Thirty-five years ago, Gary Ritter helped design the first pipe organ installed at St. Matthew Lutheran Church in Washougal. And today, as one of the church organists, he is celebrating the expansion of that instrument into one that can now produce rich, complex tones.
“It’s a wonderful way for us to have so much more capability,” Ritter said. “This church really has a history of honoring the musical heritage of the Lutheran church, so it was important to them to have a good speaking instrument.”
The new installation consists of a Dutch built Johannus electronic organ connected to the existing pipes to produce a hybrid instrument of greater scope than before, Ritter explained. Pipes and speakers combine to add strength to each component’s qualities, the strength and beauty of the pipes and the greater tonal resources of a large instrument.
“One of the things that is the beauty of an instrument like this is that it can do a lot of the things a traditional organ would never have been able to do,” he said.
The introduction of the electronic components now allows the organist to transpose the music of the pipes to new keys with the push of a button.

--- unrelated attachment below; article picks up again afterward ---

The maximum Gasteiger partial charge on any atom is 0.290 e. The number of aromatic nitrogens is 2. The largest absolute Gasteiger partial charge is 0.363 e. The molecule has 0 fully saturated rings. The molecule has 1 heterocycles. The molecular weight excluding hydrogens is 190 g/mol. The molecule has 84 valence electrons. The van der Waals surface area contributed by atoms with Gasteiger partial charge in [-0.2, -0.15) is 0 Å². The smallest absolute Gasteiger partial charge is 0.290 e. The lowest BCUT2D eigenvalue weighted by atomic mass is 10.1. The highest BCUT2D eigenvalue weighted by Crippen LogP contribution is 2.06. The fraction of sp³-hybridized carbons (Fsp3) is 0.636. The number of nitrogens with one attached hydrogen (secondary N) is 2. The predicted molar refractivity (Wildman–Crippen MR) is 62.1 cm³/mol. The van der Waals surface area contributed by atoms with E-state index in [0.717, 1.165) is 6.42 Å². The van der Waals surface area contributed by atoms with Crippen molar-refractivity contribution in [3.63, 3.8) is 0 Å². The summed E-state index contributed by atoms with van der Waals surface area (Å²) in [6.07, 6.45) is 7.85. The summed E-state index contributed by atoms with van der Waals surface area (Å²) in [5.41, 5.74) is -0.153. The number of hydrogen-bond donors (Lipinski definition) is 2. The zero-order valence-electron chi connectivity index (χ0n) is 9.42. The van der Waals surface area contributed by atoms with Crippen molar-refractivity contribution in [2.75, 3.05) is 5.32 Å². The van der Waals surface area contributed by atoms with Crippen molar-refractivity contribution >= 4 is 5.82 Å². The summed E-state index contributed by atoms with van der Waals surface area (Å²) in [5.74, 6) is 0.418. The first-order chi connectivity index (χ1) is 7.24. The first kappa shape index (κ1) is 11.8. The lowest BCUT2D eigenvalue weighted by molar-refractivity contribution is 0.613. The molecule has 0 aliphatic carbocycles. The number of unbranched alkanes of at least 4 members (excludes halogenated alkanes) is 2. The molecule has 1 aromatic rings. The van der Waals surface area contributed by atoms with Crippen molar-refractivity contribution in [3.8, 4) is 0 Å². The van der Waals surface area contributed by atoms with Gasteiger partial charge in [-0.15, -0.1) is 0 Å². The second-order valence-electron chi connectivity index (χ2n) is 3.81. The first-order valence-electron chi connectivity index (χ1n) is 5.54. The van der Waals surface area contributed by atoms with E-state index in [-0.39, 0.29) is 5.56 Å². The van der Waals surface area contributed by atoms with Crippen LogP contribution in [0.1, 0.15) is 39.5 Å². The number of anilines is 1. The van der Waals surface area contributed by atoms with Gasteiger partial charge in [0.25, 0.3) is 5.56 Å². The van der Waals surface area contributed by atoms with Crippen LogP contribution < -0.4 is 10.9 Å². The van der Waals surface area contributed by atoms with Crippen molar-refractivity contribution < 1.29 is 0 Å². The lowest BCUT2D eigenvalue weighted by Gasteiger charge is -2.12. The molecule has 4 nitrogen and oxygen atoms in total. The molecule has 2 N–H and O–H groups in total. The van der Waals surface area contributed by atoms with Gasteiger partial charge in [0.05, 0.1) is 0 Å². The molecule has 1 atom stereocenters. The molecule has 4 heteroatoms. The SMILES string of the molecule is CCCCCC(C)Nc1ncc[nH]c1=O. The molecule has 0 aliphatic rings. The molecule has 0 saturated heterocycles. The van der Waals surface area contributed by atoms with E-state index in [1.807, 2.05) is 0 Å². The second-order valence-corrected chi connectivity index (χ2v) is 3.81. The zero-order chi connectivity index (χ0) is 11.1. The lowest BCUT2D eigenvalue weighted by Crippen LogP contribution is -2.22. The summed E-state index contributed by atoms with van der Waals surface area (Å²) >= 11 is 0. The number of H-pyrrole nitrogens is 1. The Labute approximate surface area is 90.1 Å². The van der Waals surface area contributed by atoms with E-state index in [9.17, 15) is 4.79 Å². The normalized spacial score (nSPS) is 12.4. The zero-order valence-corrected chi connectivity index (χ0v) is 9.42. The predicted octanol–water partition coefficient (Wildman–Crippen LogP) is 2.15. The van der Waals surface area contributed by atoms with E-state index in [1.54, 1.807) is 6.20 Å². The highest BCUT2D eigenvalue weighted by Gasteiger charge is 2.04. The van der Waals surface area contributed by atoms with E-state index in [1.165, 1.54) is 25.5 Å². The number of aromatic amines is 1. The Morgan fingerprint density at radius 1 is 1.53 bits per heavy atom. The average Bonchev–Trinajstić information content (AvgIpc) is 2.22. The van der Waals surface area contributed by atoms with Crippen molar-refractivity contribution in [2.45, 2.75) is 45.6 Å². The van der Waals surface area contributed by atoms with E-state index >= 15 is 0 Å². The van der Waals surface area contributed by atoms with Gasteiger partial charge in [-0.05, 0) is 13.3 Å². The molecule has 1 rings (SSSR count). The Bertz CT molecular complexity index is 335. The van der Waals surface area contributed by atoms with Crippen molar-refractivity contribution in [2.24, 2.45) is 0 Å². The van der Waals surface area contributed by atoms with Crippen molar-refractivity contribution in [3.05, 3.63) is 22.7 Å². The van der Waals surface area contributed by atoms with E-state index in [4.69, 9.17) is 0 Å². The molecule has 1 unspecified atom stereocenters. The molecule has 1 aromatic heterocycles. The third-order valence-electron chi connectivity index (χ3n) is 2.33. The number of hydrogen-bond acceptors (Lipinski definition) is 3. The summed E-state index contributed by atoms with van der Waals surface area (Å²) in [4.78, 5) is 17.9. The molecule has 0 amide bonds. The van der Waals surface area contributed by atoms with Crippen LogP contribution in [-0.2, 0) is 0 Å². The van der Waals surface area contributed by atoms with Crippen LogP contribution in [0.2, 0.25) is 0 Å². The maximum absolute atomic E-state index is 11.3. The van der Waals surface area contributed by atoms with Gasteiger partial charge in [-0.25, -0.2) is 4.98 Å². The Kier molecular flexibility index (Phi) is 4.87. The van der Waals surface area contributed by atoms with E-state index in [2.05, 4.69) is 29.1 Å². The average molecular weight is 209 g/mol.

In addition, the digital components can separate the notes played on a single keyboard so that the bottom note plays on the pedal pipes and the highest note plays on the upper keyboard where a solo instrument sound can be played, giving the impression that the organist is playing three keyboards.
The original pipes and wind chests of this instrument were built for the congregation in 1974 by the Reuter Organ Company of Lawrence, Kan.
Due to the high cost of building pipe organs even then, it was only feasible to purchase a modest two keyboard instrument of 8 ranks (sets of pipes). These 487 pipes range in length from about 1 inch to 8 feet.
According to Ritter, although the pipes still produced a beautiful, rich sound, the organ was limited in its stylistic range. After more than three decades, the organ console was not always functioning reliably.
That’s what inspired the church to replace the old console with a new instrument which would also play the pipes, combining windblown and the electronically sampled pipe sounds in one instrument.
The newly expanded organ now boasts a specification equivalent to a 44 rank pipe organ.
Fund raising for the purchase began about a year ago, and came primarily from donations from church members — some being memorial contributions.
On Sunday at 3 p.m. those efforts will be highlighted as the 75-year-old St. Matthew Lutheran Church marks the new installation by offering a free organ concert to the community played by celebrated Portland organist Bill Crane.